Netflix looks for new friends on Facebook

Deals Netflix obviously wasn’t kidding when it announced earlier this year that a “major” integration with Facebook was in the works. Last Thursday, the two companies announced the Netflix CEO Reed Hastings will join the Facebook board of directors, about as close an integration as you can get without a formal merger.

Oddly, the announcement didn’t actually tell us much about how Netflix actually plans to use Facebook or what the integration will consist of. Much of the speculation triggered by the announcement focused on potential operational aspects of the integration, most of which could be achieved without tying the companies together at the board level. Presumably, then, there are other, more strategic reasons why Facebook’s CEO Mark Zuckerberg would want Hastings on his board, and why Hastings would want the seat.

Here are a few thoughts:

Facebook: Facebook’s motives are the more straightforward. Reed Hastings in a serial entrepreneur who also understands bankers, Wall Street and similar perils. He sold his first company, Pure Software, in 1997 for $750 million. He then took some of that money and started Netflix, which he took public in 2002 and has built it into a Wall Street darling. With Facebook preparing for its own, inevitable IPO, Reed Hastings’ will be a very valuable brain for Zuckerberg to pick.

Netflix has also done a good job at maintaining its nimble, entrepreneurial culture even as its market cap grew. While Netflix’s transition from a company that mails out DVDs to one that streams movies over the Internet now seems like a no-brainer, those are very different businesses operationally. Not may large companies manage that kind of operational transition as smoothly as Netflix appears to have done. That, too, will be very valuable experience for Facebook to draw on, given the quicksilver changes inherent to the digital platform business and the high probability that it will have to navigate shifting business models over time.

Finally, Hastings knows something about running a subscription business that could also be helpful to Facebook someday.

Netflix: The upside for Netflix and Hastings is less obvious (apart from a piece of what is likely to be a ginormous IPO) but potentially more far-reaching. At a minimum, Hastings gets a front-row seat onto Facebook’s plans for establishing itself as a hub for movies, music and other types of media. Given Facebook’s potential leverage, that’s likely to prove very valuable intelligence.

The biggest benefit to Netflix come be overseas, however. Netflix’s biggest strategic challenge right now is to make sure its subscriber base continues to grow faster than its content costs. Inevitably, much of that subscriber growth will have to come outside the U.S., where Netflix will eventually see its growth curve flatten out.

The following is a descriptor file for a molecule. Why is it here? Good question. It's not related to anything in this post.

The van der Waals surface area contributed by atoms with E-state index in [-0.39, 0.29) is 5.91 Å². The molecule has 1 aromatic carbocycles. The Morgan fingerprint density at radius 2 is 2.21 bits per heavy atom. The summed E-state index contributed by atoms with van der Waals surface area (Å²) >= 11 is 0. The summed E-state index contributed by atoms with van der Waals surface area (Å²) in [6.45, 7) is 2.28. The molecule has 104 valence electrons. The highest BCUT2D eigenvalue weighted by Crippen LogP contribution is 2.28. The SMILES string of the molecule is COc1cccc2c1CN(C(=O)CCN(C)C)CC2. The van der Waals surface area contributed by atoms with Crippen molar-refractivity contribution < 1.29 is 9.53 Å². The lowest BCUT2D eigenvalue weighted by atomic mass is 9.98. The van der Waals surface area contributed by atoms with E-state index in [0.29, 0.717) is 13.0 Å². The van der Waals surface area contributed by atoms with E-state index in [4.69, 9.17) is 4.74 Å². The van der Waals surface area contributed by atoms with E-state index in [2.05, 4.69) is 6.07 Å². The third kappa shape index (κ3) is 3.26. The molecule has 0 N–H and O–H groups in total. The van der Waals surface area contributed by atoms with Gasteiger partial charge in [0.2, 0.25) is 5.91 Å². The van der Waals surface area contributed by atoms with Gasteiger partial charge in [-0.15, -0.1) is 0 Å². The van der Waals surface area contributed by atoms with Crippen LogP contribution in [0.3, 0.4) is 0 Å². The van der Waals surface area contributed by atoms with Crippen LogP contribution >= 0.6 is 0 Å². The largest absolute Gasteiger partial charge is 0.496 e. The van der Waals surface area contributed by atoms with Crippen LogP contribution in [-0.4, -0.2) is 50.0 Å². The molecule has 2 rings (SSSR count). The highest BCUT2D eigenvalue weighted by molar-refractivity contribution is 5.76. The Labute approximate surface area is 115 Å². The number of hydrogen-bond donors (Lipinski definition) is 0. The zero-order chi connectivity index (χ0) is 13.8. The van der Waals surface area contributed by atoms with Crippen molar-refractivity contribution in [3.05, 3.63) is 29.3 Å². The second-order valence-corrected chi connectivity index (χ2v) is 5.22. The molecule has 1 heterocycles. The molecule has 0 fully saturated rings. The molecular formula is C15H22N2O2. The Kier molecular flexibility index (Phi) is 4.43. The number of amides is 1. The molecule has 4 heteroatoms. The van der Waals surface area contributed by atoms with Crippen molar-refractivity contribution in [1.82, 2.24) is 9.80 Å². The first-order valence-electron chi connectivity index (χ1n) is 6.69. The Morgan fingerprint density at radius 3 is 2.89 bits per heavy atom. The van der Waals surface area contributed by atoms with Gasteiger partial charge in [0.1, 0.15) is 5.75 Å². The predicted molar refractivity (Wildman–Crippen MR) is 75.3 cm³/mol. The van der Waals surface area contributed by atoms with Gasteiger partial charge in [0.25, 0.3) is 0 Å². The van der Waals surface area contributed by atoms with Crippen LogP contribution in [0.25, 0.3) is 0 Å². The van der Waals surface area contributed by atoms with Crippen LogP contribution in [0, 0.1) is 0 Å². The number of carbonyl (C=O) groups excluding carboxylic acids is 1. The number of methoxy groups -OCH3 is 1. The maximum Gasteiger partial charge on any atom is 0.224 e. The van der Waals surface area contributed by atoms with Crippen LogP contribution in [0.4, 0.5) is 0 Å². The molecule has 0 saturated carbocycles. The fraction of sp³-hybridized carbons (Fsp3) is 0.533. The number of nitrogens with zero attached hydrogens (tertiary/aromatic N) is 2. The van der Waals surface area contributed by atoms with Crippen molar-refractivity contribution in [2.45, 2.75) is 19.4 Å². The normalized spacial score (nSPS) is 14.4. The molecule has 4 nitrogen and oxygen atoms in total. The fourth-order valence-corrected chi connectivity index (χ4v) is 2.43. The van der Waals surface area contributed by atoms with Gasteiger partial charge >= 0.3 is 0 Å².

As Hastings explained at the D9 conference earlier this month (starting around the 12:30 mark in the video below) Netflix faces a challenge in entering other countries because it typically has no previous brand presence in them. Unlike potential competitors like YouTube, which was able to build a global brand through user-generated content, Netflix has no presence where it doesn’t have content rights. It has to build its brand territory by territory, as it’s able to acquire content rights for those territories and begins to market itself. Unlike in the U.S., it won’t be starting its streaming business in those territories from a foundation of millions of DVD subscribers. It starts from scratch with each new territory it enters.

That’s an expensive and time-consuming process and time is not Netflix’s friend. It needs to grow its subscriber base relatively quickly.

One advantage it will have as it expands internationally is existing relationships with global CE companies, most of which are already embedding the Netflix streaming app in the devices they sell in the U.S. and Canada. Adding the app to the units they sell outside the U.S. should be a fairly straightforward proposition (presumably the deals are already in place), giving Netflix a leg up on subscriber acquisition.

Riding Facebook’s coattails into other territories, however, could be even more powerful. Facebook is already a powerful global Internet brand, with more than 700 million users worldwide. Having insight into where Facebook is expanding its reach as a media hub — as it currently is in France — will help Netflix target its own expansion plans for maximum impact in the minimum possible time.

That could certainly be worth attending a few more board meetings.

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